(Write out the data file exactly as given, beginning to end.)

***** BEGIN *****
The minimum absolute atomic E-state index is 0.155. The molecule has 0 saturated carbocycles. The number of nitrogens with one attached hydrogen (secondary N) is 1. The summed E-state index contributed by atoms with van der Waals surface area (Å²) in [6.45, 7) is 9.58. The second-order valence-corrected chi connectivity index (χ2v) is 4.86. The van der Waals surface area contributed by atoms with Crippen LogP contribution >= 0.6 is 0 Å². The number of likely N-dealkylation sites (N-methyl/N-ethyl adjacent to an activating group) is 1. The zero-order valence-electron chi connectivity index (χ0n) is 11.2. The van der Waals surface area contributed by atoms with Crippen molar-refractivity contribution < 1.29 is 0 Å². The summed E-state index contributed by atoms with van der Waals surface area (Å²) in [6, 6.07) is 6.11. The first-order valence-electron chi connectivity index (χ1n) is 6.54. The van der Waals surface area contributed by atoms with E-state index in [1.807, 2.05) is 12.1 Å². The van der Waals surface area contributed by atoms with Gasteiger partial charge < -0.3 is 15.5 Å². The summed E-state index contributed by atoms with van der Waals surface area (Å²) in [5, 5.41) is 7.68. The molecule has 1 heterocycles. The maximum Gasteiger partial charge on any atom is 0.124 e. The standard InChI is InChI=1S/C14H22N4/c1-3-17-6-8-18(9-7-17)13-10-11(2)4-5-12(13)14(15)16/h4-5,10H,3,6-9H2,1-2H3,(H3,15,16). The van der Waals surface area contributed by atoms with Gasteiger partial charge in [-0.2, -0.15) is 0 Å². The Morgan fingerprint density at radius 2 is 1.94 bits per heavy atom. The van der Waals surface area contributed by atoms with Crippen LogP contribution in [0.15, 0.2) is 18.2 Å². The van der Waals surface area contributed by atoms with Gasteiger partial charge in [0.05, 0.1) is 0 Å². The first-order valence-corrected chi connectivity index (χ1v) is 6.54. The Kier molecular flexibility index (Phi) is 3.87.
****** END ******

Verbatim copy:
The minimum absolute atomic E-state index is 0.155. The molecule has 0 saturated carbocycles. The number of nitrogens with one attached hydrogen (secondary N) is 1. The summed E-state index contributed by atoms with van der Waals surface area (Å²) in [6.45, 7) is 9.58. The second-order valence-corrected chi connectivity index (χ2v) is 4.86. The van der Waals surface area contributed by atoms with Crippen LogP contribution >= 0.6 is 0 Å². The number of likely N-dealkylation sites (N-methyl/N-ethyl adjacent to an activating group) is 1. The zero-order valence-electron chi connectivity index (χ0n) is 11.2. The van der Waals surface area contributed by atoms with Crippen molar-refractivity contribution < 1.29 is 0 Å². The summed E-state index contributed by atoms with van der Waals surface area (Å²) in [6, 6.07) is 6.11. The first-order valence-electron chi connectivity index (χ1n) is 6.54. The van der Waals surface area contributed by atoms with E-state index in [1.807, 2.05) is 12.1 Å². The van der Waals surface area contributed by atoms with Gasteiger partial charge < -0.3 is 15.5 Å². The summed E-state index contributed by atoms with van der Waals surface area (Å²) in [5, 5.41) is 7.68. The molecule has 1 heterocycles. The maximum Gasteiger partial charge on any atom is 0.124 e. The standard InChI is InChI=1S/C14H22N4/c1-3-17-6-8-18(9-7-17)13-10-11(2)4-5-12(13)14(15)16/h4-5,10H,3,6-9H2,1-2H3,(H3,15,16). The van der Waals surface area contributed by atoms with Gasteiger partial charge in [-0.2, -0.15) is 0 Å². The Morgan fingerprint density at radius 2 is 1.94 bits per heavy atom. The van der Waals surface area contributed by atoms with Crippen LogP contribution in [0.15, 0.2) is 18.2 Å². The van der Waals surface area contributed by atoms with Gasteiger partial charge in [0.05, 0.1) is 0 Å². The first-order valence-corrected chi connectivity index (χ1v) is 6.54. The Kier molecular flexibility index (Phi) is 3.87.